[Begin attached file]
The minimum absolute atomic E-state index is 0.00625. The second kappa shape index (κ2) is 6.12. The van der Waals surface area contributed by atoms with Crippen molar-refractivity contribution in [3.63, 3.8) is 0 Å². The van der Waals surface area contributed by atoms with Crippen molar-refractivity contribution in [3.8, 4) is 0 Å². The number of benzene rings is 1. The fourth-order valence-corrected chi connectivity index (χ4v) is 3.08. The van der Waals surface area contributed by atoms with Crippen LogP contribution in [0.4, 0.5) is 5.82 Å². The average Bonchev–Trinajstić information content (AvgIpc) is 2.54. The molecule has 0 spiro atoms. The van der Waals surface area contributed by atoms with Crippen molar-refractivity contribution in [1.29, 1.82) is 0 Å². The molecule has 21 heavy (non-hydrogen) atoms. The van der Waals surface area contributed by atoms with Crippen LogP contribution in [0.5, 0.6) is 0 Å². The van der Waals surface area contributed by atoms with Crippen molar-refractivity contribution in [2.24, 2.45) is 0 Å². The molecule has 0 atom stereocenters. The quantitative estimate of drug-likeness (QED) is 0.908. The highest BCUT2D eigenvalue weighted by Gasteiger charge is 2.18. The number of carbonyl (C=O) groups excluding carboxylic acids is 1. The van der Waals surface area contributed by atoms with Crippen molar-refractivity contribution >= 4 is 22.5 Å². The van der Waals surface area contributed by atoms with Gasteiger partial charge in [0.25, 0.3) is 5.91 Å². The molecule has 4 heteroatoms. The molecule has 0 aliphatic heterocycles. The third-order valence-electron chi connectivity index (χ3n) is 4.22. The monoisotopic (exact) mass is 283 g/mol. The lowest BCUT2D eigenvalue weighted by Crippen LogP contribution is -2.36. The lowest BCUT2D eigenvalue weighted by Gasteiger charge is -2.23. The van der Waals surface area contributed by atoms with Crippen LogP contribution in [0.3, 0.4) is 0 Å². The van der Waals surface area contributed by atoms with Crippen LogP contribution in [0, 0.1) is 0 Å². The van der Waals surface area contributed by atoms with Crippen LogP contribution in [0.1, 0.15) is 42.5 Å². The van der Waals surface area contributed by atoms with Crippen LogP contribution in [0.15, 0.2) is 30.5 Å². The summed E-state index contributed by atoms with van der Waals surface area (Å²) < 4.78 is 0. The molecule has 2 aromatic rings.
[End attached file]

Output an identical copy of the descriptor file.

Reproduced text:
The minimum absolute atomic E-state index is 0.00625. The second kappa shape index (κ2) is 6.12. The van der Waals surface area contributed by atoms with Crippen molar-refractivity contribution in [3.63, 3.8) is 0 Å². The van der Waals surface area contributed by atoms with Crippen molar-refractivity contribution in [3.8, 4) is 0 Å². The number of benzene rings is 1. The fourth-order valence-corrected chi connectivity index (χ4v) is 3.08. The van der Waals surface area contributed by atoms with Crippen LogP contribution in [0.4, 0.5) is 5.82 Å². The average Bonchev–Trinajstić information content (AvgIpc) is 2.54. The molecule has 0 spiro atoms. The van der Waals surface area contributed by atoms with Crippen molar-refractivity contribution in [1.29, 1.82) is 0 Å². The molecule has 21 heavy (non-hydrogen) atoms. The van der Waals surface area contributed by atoms with Crippen LogP contribution in [0.5, 0.6) is 0 Å². The van der Waals surface area contributed by atoms with Crippen molar-refractivity contribution in [2.24, 2.45) is 0 Å². The molecule has 0 atom stereocenters. The quantitative estimate of drug-likeness (QED) is 0.908. The highest BCUT2D eigenvalue weighted by Gasteiger charge is 2.18. The number of carbonyl (C=O) groups excluding carboxylic acids is 1. The van der Waals surface area contributed by atoms with Crippen molar-refractivity contribution >= 4 is 22.5 Å². The van der Waals surface area contributed by atoms with Gasteiger partial charge in [0.25, 0.3) is 5.91 Å². The molecule has 4 heteroatoms. The molecule has 0 aliphatic heterocycles. The third-order valence-electron chi connectivity index (χ3n) is 4.22. The monoisotopic (exact) mass is 283 g/mol. The lowest BCUT2D eigenvalue weighted by Crippen LogP contribution is -2.36. The lowest BCUT2D eigenvalue weighted by Gasteiger charge is -2.23. The van der Waals surface area contributed by atoms with Crippen LogP contribution in [0.3, 0.4) is 0 Å². The van der Waals surface area contributed by atoms with Crippen LogP contribution in [0, 0.1) is 0 Å². The van der Waals surface area contributed by atoms with Crippen LogP contribution in [0.1, 0.15) is 42.5 Å². The van der Waals surface area contributed by atoms with Crippen LogP contribution in [0.15, 0.2) is 30.5 Å². The summed E-state index contributed by atoms with van der Waals surface area (Å²) < 4.78 is 0. The molecule has 2 aromatic rings.